Peeping Tom

Released 1960




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Movie Summary

Michael Powell
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Peeping Tom, first seen in 1960, is now regarded as a classic psychological thriller; but, when new, it was by far the most controversial film ever to be made by the legendary British director Michael Powell. It concerns Mark, a shy, repressed young man who works as a cameraman on films and in his spare time makes some extra cash on the side taking still photographs of scantily clad models. But he is also a serial killer who films his (always female) victims at the very moment of their deaths. Even seen today, the film is a pretty shocking one.

Trivia, Notes, Quotes and Allusions


  • TRIVIA (2)

    • The role of Mark Lewis was originally intended for Laurence Harvey, but he chose instead to go to Hollywood to film "The Alamo" and "Butterfield 8", two far more lucrative acting jobs. To the great annoyance of screenwriter Leo Marks, Michael Powell then signed a German actor, Karlheinz Bohm, for the role. His name was anglicised to "Carl Boehm" for this film and a subsequent British movie, but when he later went to Hollywood (to work with Laurence Harvey, coincidentally enough), this name was slightly altered to "Karl Boehm", which remained his name for all future English-language acting work. In Germany, he continued to be billed under his real name.

    • This film reunited director Michael Powell with Brian Easdale, who had composed the music for his famous 1948 film The Red Shoes and a few subsequent films. Easdale's score for Peeping Tom is unusual in that it is almost entirely scored for solo piano.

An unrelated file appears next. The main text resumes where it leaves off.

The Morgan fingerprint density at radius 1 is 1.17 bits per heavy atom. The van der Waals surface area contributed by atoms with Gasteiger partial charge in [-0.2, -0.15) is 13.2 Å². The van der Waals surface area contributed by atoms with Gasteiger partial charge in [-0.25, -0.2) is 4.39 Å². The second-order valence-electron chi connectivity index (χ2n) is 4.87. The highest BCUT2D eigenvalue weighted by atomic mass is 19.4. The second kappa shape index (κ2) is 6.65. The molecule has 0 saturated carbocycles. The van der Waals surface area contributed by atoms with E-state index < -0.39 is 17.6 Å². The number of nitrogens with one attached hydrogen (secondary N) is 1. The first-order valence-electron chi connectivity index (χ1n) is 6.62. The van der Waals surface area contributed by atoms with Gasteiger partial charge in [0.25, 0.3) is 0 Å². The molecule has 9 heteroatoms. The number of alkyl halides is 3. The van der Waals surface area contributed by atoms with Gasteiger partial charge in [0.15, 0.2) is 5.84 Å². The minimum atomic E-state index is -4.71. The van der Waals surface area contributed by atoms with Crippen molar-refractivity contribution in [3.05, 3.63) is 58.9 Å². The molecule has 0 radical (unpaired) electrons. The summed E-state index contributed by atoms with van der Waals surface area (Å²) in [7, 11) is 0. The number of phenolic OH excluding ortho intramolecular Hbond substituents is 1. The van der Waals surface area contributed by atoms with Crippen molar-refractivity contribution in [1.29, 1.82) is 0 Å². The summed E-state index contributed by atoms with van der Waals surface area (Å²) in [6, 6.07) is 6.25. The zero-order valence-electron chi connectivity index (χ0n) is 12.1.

• QUOTES (0)

  • NOTES (1)

    • This was one of the most bitterly attacked British films of its era. It was almost unanimously reviled by British critics, despite Michael Powell's high reputation, and it was a box-office failure. In America, it was heavily cut and barely got any kind of release. However, it was praised in 1963 in the British magazine Motion (which ceased publication that same year), and in 1965, the eminent critic Raymond Durgnat called it a "near-miss at a masterpiece" in the magazine Movie. It was finally given a proper American release, in a restored print, in 1980, thanks to the admiration of director Martin Scorsese, and was subsequently widely seen in cinemas, on television and then on video. The British critic Dilys Powell, who had attacked it in 1960, reappraised it in the 1990s, now calling it a masterpiece, and adding that if she ever met Michael Powell (who died in 1990) in another world, she would apologise to him.


    • Michael Powell cast his own ten-year-old son Columba as the young Mark Lewis, and, to aid his performance, took the role of Mark's father himself and cast his wife, Frankie Reidy, as Mark's mother.

More Info About This Movie


Psychological, Cult, Classics